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Reconceptualizing the goals for forerign language learning: The role of pragmatics instruction
|Title:||Reconceptualizing the goals for forerign language learning: The role of pragmatics instruction|
|Authors:||DeWaard Dykstra, Lisa|
|Date Issued:||01 Jan 2009|
|Publisher:||Heinle Cengage Learning|
|Citation:||DeWaard Dykstra, L. (2009). Reconceptualizing the goals for forerign language learning: The role of pragmatics instruction. The American Association of University Supervisors, Coordinators and Directors of Foreign Languages Programs (AAUSC), 86-105. http://hdl.handle.net/102015/69671|
|Abstract:||The the Standards for Foreign Language Learning in the 21st Century (2006) and the 2007 MLA report, Foreign Languages and Higher Education: New Structures|
for a Changed World, have put forth recommendations for language education in the United States. Both documents lament the dearth of competent speakers of languages
other than English and both advocate for a change to the current system.
However, in this chapter I argue that neither model is sufficient. After a thorough analysis of the Standards and the MLA report, I present a review of the literature on interlanguage pragmatics and argue that the inclusion of pragmatics instruction can aid in the personal transformation necessary for true competence in the second language. Pragmatics study provides a starting point for the deconstruction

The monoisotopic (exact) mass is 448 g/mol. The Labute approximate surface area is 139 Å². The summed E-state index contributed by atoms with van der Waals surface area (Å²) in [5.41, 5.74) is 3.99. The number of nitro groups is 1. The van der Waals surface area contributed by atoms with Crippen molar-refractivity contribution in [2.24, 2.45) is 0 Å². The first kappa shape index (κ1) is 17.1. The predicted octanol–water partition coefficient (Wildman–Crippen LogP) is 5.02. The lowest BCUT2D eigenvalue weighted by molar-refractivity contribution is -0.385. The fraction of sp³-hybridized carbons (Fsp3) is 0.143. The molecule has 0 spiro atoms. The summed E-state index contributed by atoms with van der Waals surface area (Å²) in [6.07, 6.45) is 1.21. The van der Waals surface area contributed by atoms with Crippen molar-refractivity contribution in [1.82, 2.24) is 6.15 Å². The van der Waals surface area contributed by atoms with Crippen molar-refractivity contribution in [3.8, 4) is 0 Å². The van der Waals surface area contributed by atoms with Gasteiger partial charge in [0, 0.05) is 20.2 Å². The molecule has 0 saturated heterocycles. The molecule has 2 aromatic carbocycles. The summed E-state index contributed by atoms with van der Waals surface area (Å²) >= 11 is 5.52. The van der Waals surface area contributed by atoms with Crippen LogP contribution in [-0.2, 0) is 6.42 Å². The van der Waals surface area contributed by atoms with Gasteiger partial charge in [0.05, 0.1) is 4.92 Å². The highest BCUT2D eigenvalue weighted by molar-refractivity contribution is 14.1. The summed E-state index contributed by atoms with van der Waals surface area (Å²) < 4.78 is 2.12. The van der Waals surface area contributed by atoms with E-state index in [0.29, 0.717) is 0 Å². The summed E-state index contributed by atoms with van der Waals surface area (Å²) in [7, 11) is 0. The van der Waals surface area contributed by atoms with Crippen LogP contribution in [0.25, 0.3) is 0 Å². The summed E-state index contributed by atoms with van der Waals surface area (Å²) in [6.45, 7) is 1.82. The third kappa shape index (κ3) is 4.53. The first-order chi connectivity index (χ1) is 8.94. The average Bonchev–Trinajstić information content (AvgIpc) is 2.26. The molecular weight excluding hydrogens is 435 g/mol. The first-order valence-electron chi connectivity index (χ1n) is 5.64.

of the original self by presenting often conflicting patterns of a paradigm that to learners appears to be self-evident as well as uniform across cultures, namely what constitutes politeness—the building block of interaction that serves as a frame for all discourse. When politeness is found to be distinct across cultures, the sense of a
foundation of communication gives way and the native culture, and with it the self, are challenged. The inclusion of pragmatics can result in a different self than before, an amplified self with varying sets of workable frames for interaction. It is in this way that meaningful entrance into and interaction with the target culture can take place. The Standards and the MLA report come up short precisely because they do not adequately address this important component of language.
|Appears in Collections:||
2009 PRINCIPLES AND PRACTICES OF THE STANDARDS IN COLLEGE FOREIGN LANGUAGE EDUCATION|
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